It’s summertime and wherever you are in the United States you will probably be experiencing at least some days of sizzling heat. If you’re lucky, you live in a region of the country that suffers hot conditions only periodically. If you aren’t’ lucky, then the severe heat remains for the entire summer.
A blazing hot sun can make tending your garden a debilitating experience for you and your plants.
(Courtesy: Rolf Marstrander at flickr.com)
Just like us humans, unless they are heat tolerate, plants don’t like hot weather. If you’re gardening during sizzling hot conditions, there are things you can do to keep your plants happy.
Preventing Your Plants From Suffering Heat Stress
Shading your plants from the sun and keeping them moist are two ways to keep them from suffering heat stress. Keep the soil evenly moist. Use soakers or drip irrigation hoses and cover the soil with thick mulch.
For many vegetables, this won’t be enough. They still may be affected by the heat even with the precautions of a moist and mulch covered soil. Temperatures of 90 degrees Fahrenheit may keep some veggies and flowers from blooming. Moreover, tomatoes, peppers and eggplant may have difficulty completing the pollination process when temperatures are higher than 86 degrees Fahrenheit.
You can learn a lesson from commercial growers who use overhead sprinklers to cool plants down in hot conditions. When a summer day reaches its most severe temperatures in the late afternoon may be the ideal time to provide the cool mist.
You can also use shading devices. In some situations, they are more practical and they are water efficient. Setting them up is also must less time consuming. A short run of snow fencing or pre-assembled section of a picket fence along the south or west side of a row of veggies could prove ideal.
Shade covers made of lightweight cloth like old sheets are a good alternative. Be sure that the cloth is somehow held up several inches above the plants to allow air to get through and assure that there is no retaining heat.
If you intend to use a cloth-type shade covering over your plants, then tie or staple the corners of the cloth to wood stakes. Shade cloth is available at your local garden store. You can also obtain 6-feet by 12-feet pieces of cloth that blocks out 50 percent of the sunlight. Old window screens and narrow panels of wood lattice are good alternatives. If the plant you want to screen is too tall for a cover, then place the screen next to them so that the base is shielded from the afternoon sun.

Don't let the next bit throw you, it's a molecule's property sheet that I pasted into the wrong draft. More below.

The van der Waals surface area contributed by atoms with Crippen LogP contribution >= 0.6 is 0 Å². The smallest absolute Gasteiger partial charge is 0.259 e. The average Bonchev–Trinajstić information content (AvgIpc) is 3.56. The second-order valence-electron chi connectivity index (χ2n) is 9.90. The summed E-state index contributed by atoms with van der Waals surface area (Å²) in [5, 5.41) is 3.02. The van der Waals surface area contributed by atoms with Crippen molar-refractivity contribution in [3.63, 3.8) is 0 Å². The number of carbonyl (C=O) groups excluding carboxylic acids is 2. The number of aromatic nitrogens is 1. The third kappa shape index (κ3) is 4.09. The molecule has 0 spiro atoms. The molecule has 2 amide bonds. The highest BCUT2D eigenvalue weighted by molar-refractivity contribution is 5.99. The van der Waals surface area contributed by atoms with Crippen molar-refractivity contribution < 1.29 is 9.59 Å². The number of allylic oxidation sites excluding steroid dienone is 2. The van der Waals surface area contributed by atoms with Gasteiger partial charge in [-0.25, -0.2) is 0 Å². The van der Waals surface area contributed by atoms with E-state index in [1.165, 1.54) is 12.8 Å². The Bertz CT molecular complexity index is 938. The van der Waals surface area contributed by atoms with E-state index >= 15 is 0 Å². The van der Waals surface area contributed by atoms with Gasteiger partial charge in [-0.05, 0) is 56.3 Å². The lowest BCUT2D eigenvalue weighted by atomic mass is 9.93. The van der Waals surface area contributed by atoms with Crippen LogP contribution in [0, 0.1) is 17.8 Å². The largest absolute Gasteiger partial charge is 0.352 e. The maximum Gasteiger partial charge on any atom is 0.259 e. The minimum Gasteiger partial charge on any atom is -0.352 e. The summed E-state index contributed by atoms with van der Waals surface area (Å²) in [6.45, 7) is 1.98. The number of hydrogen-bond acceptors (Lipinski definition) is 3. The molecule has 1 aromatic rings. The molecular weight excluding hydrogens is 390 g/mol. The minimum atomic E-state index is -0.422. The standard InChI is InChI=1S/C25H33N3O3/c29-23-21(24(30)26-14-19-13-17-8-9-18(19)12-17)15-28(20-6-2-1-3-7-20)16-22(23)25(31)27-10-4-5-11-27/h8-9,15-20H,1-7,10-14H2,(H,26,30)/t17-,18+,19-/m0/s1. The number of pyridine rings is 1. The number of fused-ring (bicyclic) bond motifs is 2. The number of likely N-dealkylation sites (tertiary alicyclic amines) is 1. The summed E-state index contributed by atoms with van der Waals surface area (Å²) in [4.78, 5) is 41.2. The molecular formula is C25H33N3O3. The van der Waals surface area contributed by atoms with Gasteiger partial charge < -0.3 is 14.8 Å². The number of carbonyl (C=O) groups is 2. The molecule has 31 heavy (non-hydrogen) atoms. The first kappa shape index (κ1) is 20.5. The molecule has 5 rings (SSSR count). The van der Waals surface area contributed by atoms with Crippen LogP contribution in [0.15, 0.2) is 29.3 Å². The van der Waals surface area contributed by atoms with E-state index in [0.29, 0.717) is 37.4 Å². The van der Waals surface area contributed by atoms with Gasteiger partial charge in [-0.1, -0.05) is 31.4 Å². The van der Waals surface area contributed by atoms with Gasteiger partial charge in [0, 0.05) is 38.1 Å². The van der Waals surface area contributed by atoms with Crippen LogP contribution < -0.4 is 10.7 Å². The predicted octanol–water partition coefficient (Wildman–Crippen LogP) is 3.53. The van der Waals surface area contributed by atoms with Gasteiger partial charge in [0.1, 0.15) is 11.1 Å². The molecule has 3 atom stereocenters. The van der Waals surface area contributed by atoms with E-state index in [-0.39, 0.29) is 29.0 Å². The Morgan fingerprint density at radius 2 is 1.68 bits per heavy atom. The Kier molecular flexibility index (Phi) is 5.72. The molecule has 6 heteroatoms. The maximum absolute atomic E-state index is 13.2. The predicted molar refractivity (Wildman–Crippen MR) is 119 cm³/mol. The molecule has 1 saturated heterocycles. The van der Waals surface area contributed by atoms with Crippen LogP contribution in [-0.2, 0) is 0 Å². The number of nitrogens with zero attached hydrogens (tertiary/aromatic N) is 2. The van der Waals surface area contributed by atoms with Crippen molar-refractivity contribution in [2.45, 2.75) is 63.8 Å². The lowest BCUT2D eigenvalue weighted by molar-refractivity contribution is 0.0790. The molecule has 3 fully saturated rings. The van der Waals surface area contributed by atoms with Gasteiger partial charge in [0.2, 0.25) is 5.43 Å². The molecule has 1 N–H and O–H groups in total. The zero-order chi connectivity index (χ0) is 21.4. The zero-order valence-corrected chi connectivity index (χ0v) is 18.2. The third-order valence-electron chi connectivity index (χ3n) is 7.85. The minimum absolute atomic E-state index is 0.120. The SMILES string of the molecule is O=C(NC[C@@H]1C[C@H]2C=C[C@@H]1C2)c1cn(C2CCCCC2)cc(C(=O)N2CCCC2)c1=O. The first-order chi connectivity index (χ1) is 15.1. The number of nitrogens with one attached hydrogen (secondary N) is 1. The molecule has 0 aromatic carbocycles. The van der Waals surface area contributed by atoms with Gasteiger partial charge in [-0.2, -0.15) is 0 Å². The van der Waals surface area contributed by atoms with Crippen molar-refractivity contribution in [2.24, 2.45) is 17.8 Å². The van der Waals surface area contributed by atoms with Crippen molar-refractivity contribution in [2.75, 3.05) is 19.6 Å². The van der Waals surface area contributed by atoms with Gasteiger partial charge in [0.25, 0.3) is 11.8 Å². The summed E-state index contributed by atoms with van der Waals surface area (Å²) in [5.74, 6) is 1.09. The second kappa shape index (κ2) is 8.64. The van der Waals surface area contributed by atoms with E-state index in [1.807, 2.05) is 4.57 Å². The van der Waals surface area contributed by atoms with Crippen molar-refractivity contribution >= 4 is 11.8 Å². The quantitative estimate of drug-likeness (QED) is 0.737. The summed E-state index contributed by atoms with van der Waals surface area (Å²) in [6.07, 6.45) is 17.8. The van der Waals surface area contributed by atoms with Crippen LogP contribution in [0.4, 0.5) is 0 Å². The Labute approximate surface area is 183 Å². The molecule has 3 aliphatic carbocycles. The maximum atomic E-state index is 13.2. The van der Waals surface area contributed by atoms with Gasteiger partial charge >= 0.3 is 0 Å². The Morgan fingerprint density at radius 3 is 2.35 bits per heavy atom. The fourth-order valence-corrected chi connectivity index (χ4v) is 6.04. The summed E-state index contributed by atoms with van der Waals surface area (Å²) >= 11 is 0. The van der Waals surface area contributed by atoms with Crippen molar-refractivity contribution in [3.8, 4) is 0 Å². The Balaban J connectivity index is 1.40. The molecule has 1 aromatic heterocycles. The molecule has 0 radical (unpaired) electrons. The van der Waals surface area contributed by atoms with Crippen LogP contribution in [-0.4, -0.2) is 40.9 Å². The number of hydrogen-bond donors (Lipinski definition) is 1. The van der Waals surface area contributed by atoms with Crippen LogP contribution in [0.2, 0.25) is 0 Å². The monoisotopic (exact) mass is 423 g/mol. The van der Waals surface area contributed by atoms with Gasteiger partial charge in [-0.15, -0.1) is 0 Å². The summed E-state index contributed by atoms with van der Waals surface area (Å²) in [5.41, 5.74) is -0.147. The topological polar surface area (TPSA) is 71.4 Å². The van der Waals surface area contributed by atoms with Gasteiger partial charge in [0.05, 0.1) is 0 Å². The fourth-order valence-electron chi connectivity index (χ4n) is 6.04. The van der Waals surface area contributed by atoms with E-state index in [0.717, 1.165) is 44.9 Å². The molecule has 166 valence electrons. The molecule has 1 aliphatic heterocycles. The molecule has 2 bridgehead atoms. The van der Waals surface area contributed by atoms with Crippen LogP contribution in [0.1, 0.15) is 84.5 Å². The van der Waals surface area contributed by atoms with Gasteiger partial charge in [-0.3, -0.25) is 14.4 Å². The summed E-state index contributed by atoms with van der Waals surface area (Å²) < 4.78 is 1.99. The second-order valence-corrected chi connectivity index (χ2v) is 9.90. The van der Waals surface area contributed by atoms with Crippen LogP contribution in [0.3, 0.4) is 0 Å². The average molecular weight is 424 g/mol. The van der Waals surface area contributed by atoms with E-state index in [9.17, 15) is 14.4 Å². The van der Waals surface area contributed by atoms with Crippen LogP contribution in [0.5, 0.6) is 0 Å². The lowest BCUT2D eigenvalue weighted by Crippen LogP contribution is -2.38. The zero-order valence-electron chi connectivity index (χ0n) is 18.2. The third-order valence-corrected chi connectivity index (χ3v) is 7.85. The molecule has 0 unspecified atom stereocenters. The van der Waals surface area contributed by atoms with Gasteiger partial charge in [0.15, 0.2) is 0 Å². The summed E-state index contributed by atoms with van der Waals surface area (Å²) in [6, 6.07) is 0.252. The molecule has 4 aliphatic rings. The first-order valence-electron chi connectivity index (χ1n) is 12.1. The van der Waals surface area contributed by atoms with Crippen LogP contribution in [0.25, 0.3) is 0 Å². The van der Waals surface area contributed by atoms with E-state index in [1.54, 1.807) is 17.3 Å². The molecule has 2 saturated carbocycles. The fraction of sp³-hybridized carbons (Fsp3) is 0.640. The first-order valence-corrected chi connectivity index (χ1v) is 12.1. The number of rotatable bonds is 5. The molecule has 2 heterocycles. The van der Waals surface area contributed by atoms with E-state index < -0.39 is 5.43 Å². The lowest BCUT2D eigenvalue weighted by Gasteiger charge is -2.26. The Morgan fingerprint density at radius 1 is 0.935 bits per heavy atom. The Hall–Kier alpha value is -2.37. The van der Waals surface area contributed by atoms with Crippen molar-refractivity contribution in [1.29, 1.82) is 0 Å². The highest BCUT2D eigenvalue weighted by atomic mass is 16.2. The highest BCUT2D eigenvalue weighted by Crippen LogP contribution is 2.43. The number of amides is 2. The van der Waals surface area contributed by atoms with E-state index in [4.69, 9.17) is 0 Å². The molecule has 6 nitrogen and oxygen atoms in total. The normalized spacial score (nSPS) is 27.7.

Veggies like lettuce and other leafy greens don’t do well in 90-degree heat. However, if you use controlled shade, they will thrive despite the heat.
A study at Kansas State University’s Research and Extension Center performed in 2001 discovered that high tunnels that include 40 percent shade cloth doubled the survival rate of transplanted lettuce seedlings.
Install The Proper Plants For Your Region
If you experience severe heat through an entire summer, then it is suggested that you select plants that are heat tolerate.
Cool-weather crops including broccoli, kohlrabi, Chinese cabbage, Brussels sprouts, carrots, radishes, kale Swiss chard, cauliflower, lettuce and other salad greens, spinach, and peas do not tolerate severe heat. Cool-weather crops stop growing, go to seed, or die when temperatures exceed 80 degrees Fahrenheit.
Heat Tolerate Plants
Plants that thrive in hot weather include:
• Butterfly Weed
• Purple Coneflower
• Egyptian Star Cluster
• Pampas Grass
• Firecracker Penstemon
• Shasta Daisy
Keeping Yourself Cool
As you do all you can to make sure your plants are comfortable in severe heat conditions, don’t forget about you. Tending a garden in sizzling heat can lead to a lot of unpleasant things including heat stroke. It can also be plain debilitating.
To avoid problems due to the heat, it’s suggested that you tend your garden in the morning or late evening when conditions are cooler. If you have to work in direct sunlight, wear a wide-brimmed hat as well as a wet loosely tied bandana on your neck.
A trick you may want to consider is to dampen a clean dish or hand towel, shape it into a rounded collar on a cookie sheet, and place it in the freezer. When you’re ready to putter in the garden, take the towel out of the freezer and drape it around your neck. It should keep you cool for more than an hour.
(Sources: motherearthnews.com, bobvila.com, and gardeners.com)